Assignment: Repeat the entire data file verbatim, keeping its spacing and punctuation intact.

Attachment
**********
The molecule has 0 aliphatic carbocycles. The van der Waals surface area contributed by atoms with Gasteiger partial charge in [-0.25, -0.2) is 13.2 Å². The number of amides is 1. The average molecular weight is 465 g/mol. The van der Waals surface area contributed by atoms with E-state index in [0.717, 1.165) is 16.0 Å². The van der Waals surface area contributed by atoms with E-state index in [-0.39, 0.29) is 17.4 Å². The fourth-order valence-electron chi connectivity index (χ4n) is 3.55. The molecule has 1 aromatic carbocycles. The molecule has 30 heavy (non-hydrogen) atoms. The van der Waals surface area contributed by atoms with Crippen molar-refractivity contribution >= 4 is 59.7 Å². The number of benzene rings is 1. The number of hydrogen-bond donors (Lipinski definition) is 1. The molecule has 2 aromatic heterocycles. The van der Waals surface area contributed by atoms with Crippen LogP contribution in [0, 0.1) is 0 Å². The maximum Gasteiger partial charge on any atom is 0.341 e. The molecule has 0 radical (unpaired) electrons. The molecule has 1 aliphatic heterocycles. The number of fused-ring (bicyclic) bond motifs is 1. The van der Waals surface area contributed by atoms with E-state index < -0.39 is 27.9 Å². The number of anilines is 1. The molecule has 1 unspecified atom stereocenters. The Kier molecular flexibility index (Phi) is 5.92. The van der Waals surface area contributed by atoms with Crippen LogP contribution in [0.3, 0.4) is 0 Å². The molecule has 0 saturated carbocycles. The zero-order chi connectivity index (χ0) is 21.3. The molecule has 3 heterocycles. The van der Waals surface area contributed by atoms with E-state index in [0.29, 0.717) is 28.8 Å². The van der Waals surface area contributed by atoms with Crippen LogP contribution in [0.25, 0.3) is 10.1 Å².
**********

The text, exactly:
The molecule has 0 aliphatic carbocycles. The van der Waals surface area contributed by atoms with Gasteiger partial charge in [-0.25, -0.2) is 13.2 Å². The number of amides is 1. The average molecular weight is 465 g/mol. The van der Waals surface area contributed by atoms with E-state index in [0.717, 1.165) is 16.0 Å². The van der Waals surface area contributed by atoms with E-state index in [-0.39, 0.29) is 17.4 Å². The fourth-order valence-electron chi connectivity index (χ4n) is 3.55. The molecule has 1 aromatic carbocycles. The molecule has 30 heavy (non-hydrogen) atoms. The van der Waals surface area contributed by atoms with Crippen molar-refractivity contribution >= 4 is 59.7 Å². The number of benzene rings is 1. The number of hydrogen-bond donors (Lipinski definition) is 1. The molecule has 2 aromatic heterocycles. The van der Waals surface area contributed by atoms with Crippen LogP contribution in [0, 0.1) is 0 Å². The maximum Gasteiger partial charge on any atom is 0.341 e. The molecule has 0 radical (unpaired) electrons. The molecule has 1 aliphatic heterocycles. The number of fused-ring (bicyclic) bond motifs is 1. The van der Waals surface area contributed by atoms with E-state index < -0.39 is 27.9 Å². The number of anilines is 1. The molecule has 1 unspecified atom stereocenters. The Kier molecular flexibility index (Phi) is 5.92. The van der Waals surface area contributed by atoms with Crippen LogP contribution in [0.3, 0.4) is 0 Å². The molecule has 0 saturated carbocycles. The zero-order chi connectivity index (χ0) is 21.3. The molecule has 3 heterocycles. The van der Waals surface area contributed by atoms with E-state index in [0.29, 0.717) is 28.8 Å². The van der Waals surface area contributed by atoms with Crippen LogP contribution in [0.25, 0.3) is 10.1 Å².